After a public outcry over Freedom Park's handicapped-accessible playground, supporters got what they wanted Tuesday night as the Hanford City Council voted 5-0 to put in new rubber matting.
Supporters of the rubber surfacing had overwhelmed the public comment period at the previous council meeting to say that the alternative being considered by the city — wood chips — was unacceptable for people with wheelchairs and walkers.
The playground was specifically designed and opened in 2007 to provide accessibility to all children, including ones with disabilities, and their families. The equipment, including the rubber matting, was paid for through private donations.
"When we looked at this, there were so many things we had taken into account," said Chris Soares, one of the playground's original creators, after Tuesday night's vote. "I'm really glad that they are going to put this in place."
Facing the issue two years ago of what to do with the worn-out rubber matting, city staff decided to go with the lower-cost option of wood chips.
Staff researched the issue and found that, technically, if they are smoothed out into an even surface, the wood chips meet legal handicapped-accessible requirements.
The proposal was quietly recommended by the parks and recreation commission, then passed by the City Council in 2014 as one item in a capital improvement plan.
Somehow, it escaped the notice of the playground's legion of supporters.
It wasn't until last month, when city workers started ripping up the rubber matting and jack hammering concrete in preparation for spreading the wood chips, that the uproar began.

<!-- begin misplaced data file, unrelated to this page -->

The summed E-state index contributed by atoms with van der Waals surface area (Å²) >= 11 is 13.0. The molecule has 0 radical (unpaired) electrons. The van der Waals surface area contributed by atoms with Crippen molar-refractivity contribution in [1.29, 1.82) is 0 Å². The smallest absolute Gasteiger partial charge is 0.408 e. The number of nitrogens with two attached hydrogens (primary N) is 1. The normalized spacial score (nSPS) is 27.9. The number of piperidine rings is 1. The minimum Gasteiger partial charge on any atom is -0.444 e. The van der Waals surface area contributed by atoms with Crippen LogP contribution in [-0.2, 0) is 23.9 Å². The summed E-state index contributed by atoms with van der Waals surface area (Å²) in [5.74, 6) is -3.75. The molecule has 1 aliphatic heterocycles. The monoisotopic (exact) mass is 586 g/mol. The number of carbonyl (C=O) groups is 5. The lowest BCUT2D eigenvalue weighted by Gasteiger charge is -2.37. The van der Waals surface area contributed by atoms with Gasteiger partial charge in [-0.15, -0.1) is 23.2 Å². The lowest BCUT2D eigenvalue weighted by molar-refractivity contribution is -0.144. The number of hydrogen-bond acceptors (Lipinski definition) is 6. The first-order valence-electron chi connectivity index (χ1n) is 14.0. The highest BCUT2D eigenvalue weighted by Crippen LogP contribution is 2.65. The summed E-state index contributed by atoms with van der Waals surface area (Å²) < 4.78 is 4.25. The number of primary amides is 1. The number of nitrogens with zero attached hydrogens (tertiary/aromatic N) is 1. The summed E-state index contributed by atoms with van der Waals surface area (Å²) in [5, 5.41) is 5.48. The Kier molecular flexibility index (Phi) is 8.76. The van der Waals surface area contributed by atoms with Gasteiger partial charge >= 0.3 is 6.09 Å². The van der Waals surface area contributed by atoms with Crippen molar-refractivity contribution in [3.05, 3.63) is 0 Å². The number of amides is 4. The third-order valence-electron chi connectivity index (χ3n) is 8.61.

"The way we looked at it two years ago was cost and maintenance," said Craig Miller, Hanford parks and recreation department director. "We meant no disrespect."
The cost difference isn't negligible.
City officials said the wood chips run $20,000 to $30,000, while new rubber matting is $120,000 to $125,000.
Supporters said that the goal of maintaining wheelchair and walker accessibility is important enough to justify the added expense. Speaker after speaker at the March 15 council meeting said the wood chips don't work.
They reiterated those concerns Tuesday.
"Why would you take [the rubber matting] out?" said Hanford resident Glenda Dwyer. "I can't imagine you voting against that."
When council members started commenting on the agenda item before the vote, it quickly became clear that Dwyer's assessment was correct. One by one, they voiced their unanimous support for the smooth surface.
They also supported a plan to ensure that, when the rubber matting needs to be replaced every seven-to-10 years, future councils won't rehash the cost issue all over again.
The vote included a stipulation that money be said aside annually in the equipment reserve account in the parks and recreation budget so that when it's time to replace the rubber again, the money is there.
"It was exactly what I wanted to hear," Soares said.
"They're looking out for all the citizens now," said Hanford resident Leonard Dias. "I was hoping this was going to happen."
For now, the playground remains fenced off and closed.
Parks Superintendent Alvin Dias said in an interview that bids for the project go out May 9. Once a bid is accepted and construction begins, he said it'll take about 30 days to get the new rubber matting in.
"Hopefully, sometime in June, we'll open up the playground again," Alvin Dias said. "We just have to adhere to the bidding process."